U.S. coronavirus death toll passes 3,000 as Spain and Italy honor their dead

Linda Givetash and Lidia Sirna and Nancy Ing

With more than 3,000 killed by the coronavirus in the United States, according to numbers released Tuesday, the U.S. death toll is approaching that of China where the pandemic broke out.

Spain, meanwhile, saw a massive surge of 9,222 new confirmed cases and 849 deaths in a single day, its Health Ministry announced, bringing total cases to 94,417 and deaths to 8,189.

Spain and Italy each held a moment of silence to honor their dead at 12 p.m. (6 a.m. ET). The two countries account for more than half of the deaths globally.

On Monday, New York Gov. Andrew Cuomo warned the situation in his state is a sign of things to come if other parts of the country don't act fast.

"There's nothing unique about New Yorkers' immune system. There is no American who is immune from this virus," he told Lawrence O'Donnell on MSNBC's The Last Word. "New York is just the test case for this. We're the canary in the coal mine"

Image: A healthcare worker sits on a bench near Central park in the Manhattan borough of New York City (Jeenah Moon / Reuters)

The number of people confirmed to be infected with the virus in the U.S. reached 163,838 as of 2:30 a.m. ET, according to NBC News' tracker — the highest number for a single country in the world. More than a third of the cases are in New York state.

Also Monday, President Donald Trump said at a press conference that support was being rolled out across the country, including the construction of a 2,900-bed hospital in New York and thousands of more beds and equipment being distributed by the U.S. Navy and the Army Corps of Engineers.

"It's been really pretty amazing what they've done," he said.

"I think we're going to be in very good shape," he added about preparations for the country to manage the growing rate of infections.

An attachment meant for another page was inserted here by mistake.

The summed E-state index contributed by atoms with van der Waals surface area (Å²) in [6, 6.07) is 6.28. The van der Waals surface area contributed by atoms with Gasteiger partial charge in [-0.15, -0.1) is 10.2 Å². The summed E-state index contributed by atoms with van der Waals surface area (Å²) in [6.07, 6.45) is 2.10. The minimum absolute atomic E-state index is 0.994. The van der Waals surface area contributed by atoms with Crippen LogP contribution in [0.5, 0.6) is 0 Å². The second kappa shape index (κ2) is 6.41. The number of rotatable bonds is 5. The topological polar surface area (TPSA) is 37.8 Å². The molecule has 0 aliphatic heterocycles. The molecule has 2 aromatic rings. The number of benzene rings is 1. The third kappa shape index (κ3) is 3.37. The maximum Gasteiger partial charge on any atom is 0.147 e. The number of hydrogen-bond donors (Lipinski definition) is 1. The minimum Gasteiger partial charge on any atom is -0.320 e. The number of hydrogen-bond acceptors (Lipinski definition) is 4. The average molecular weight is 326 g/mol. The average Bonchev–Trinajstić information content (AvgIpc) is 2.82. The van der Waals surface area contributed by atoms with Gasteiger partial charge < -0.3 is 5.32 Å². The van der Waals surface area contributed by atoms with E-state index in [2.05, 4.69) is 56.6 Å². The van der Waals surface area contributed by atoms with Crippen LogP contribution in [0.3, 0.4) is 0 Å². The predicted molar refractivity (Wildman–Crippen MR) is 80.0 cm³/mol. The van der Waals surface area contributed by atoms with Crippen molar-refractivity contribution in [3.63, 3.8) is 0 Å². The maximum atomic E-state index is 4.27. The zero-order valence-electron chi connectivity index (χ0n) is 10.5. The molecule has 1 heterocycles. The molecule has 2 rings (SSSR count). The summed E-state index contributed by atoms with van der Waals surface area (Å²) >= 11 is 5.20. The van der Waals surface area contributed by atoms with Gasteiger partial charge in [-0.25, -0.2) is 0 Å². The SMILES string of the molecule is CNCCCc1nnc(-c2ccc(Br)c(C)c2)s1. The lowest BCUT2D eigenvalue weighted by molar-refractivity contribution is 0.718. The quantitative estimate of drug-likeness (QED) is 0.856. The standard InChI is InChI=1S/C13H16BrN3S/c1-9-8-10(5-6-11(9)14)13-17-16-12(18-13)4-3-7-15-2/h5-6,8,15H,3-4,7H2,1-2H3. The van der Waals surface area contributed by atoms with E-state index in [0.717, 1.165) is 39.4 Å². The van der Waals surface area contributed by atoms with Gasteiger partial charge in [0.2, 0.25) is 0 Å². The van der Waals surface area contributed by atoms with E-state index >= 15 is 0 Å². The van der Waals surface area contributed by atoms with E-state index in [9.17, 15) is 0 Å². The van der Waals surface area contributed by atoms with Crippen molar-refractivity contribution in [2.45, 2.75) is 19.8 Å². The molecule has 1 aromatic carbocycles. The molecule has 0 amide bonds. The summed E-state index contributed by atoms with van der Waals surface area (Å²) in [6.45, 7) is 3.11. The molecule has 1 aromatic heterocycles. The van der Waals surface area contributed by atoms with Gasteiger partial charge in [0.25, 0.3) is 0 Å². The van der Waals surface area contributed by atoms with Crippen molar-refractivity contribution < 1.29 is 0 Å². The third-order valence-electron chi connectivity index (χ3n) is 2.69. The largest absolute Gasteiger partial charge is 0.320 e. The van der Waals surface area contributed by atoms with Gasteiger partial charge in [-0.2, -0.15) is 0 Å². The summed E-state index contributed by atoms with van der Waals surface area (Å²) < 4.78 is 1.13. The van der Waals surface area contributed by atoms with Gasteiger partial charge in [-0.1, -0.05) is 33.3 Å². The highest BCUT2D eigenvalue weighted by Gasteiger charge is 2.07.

Trump also approved disaster declarations for the states of Rhode Island and Pennsylvania on Monday.

In China, the rate of deaths has slowed with only one more reported from Monday, bringing the total to 3,187. As the country eases restrictions following the slowdown of the spread of the virus, factories have reopened, allowing for China's manufacturing industry to rebound this month.

But the China Federation of Logistics & Purchasing cautioned that the world's second-largest economy still faces challenges in rebuilding supply chains while authorities try to prevent a spike in infections as employees return to work.

The World Health Organization has also warned the pandemic is "far from over" in Asia.

"This is going to be a long-term battle and we cannot let down our guard," Dr. Takeshi Kasai, WHO regional director for the western Pacific region, said during a press conference Monday in the Philippine capital of Manila.

"We need every country to keep responding according to their local situation," he said.

Japan's foreign minister announced Tuesday that the nation would ban its residents from traveling to 73 countries including the United States, China, South Korea and most of Europe to prevent the spread of the virus. It would also ban entry to people coming from those countries.

France hit a grim milestone with its highest jump in death toll for a single day Monday, with 418 new deaths reported. It brought the country's total to 3,024. The country’s Director General of Health Jerome Salomon said more than 5,000 patients are in critical condition in intensive care.

In Italy, flags flew at half-staff around the nation.

Italy's Health Minister Roberto Speranza said the nationwide lockdown due to end this Friday will likely be extended until Easter, after he met with a scientific committee advising the government on how to contain the virus.

Even after the lockdown is lifted, strict measures on businesses to keep people at a safe distance from one another will likely continue and some businesses such as gyms and beauty parlors may remain closed longer.

The Associated Press contributed to this report.